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Tea and Food Pairing: which tea to pair with your food?
In many societies, particularly in Asia, tea is consumed with meals and a wide variety of food whereas in Britain we tend to limit our culinary horizons, as far as tea is concerned, to scones, hot buttered toast and crumpets and all manner of cakes, pastries, biscuits and sandwiches. No wonder some people do not drink as much tea as they used to – these foods are hardly what our badly punished bodies have been asking for. So, what of tea and food pairing once we apply a little imagination?
Just as for centuries considerable care has been taken to choose wines well-matched to the foods being consumed I am therefore considering what other foods you might choose to have with your favourite teas – or teas you might have with your favourite foods. As a tea merchant we won’t be proud on which is your prime motivator – your tea or your food!
Carefully choosing teas can either balance the aroma and character of the food being consumed or it can complement it but in the former scenario no great contrasts should be attempted otherwise the true nature of the teas will not be appreciated, especially where they are light and delicate with subtle aromas. Well-judged pairings can enhance the taste and aroma of the tea and the food.
Of course tea can also be used as an ingredient – think of Welsh brack or Bara Brith but there all manner of pork dishes marinated in black tea or fish dishes poached in green tea. Earl Grey, having the addition of a citrus oil, bergamot, makes it well suited to light yet rich creamy foods such as those typically consumed at afternoon tea. Drink a lighter China based blend without milk.
In general, when pairing teas with food choose light to medium bodied black teas, oolongs or green teas. Being fresh and fragrant green teas are particularly well-suited to fish and chicken and to stir-fries where there are plenty of fresh, crisp vegetables. China green teas tend to be fresher tasting and more herbaceous than the grassy character of Japanese greens so consider the latter best suited to grilled meats and shellfish.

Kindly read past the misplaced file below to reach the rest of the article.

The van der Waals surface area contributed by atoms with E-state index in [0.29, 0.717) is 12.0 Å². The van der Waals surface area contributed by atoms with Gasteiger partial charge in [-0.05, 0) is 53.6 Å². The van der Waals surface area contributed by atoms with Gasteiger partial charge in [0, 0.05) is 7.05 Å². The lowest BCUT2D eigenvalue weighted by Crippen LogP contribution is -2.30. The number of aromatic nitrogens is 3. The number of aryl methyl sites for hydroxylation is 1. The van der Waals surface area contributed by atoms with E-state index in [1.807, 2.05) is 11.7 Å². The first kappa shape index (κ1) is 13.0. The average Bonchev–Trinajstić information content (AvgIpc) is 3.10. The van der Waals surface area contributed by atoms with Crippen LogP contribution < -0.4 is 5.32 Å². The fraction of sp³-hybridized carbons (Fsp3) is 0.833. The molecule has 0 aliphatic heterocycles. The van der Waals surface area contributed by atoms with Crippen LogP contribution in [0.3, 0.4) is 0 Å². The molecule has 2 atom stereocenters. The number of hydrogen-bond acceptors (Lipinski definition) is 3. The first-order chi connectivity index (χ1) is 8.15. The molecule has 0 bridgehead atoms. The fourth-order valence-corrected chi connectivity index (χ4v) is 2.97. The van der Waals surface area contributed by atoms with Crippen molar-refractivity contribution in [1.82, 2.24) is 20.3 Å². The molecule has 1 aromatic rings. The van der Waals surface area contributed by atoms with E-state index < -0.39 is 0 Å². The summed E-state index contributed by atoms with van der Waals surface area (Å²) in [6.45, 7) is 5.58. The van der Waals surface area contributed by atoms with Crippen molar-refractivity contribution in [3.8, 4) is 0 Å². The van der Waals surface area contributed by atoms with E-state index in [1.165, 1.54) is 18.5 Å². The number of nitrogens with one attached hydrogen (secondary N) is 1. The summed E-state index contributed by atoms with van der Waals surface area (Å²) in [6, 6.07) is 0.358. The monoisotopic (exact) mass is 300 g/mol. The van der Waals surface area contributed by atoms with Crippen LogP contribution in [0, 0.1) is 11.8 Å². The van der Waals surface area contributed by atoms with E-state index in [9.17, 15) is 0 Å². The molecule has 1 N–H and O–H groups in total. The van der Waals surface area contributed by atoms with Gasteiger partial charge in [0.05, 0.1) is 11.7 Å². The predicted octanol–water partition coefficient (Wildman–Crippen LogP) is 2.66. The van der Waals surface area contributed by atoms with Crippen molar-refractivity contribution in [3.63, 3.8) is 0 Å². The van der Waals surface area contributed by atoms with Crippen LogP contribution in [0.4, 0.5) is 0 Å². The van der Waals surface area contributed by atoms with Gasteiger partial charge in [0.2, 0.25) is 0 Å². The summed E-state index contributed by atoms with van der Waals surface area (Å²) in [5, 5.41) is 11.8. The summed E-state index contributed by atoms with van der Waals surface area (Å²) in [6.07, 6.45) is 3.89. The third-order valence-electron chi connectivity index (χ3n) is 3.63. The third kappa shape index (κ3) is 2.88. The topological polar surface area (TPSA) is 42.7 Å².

Oolong teas are well suited to a whole variety of savoury or sweet dishes. Being semi-fermented, that is between a green tea and a black, they have distinctive complexity and greater body compared with green teas making them ideal accompaniments to food, especially where many black teas would be too robust.
Smoked foods such as kippers and salmon are ideal with Lapsang Souchong teas which are themselves smoked over pinewood fires. They are appreciated for cutting through the greasiness of pan-fried dishes and fatty foods.
In the same way spiced masala chai is perfect with spiced foods whether sweet or savoury. Drink infused, not boiled. Spiced orange is another refreshing alternative.
Rich, full bodied black teas such as our English Breakfast, our Good Morning! blend or pure, large leaf Kenyan teas taken with milk, are excellent with heavy, fatty foods such as a traditional English breakfast. Malty Assam teas are good with roast and casseroled meats such as beef.
Light, muscatel Darjeeling teas are well suited to egg dishes and sweet, creamy dishes as well as a tea-time Victoria sponge cake filled with fruit and fresh whipped cream!
Light, fragrant black Ceylon teas are well suited to accompanying savoury or fruit flans.
Refreshing and light white teas are best with very light foods such as delicate rice dishes.
The Tea Association of Canada has produced an interesting table of teas to pair with the various courses you could offer at dinner. In fact it starts with recommendations for cocktails through to which teas to have with your cheese and, ultimately, chocolates. See their tea-pairing table.
I hope I have demonstrated that tea is a versatile accompaniment to so many foods. Many wonderful opportunities are presented to discover how to enhance both your favourite teas and your favourite foods by identifying the best combinations. Have fun experimenting and let us know of your greatest success stories.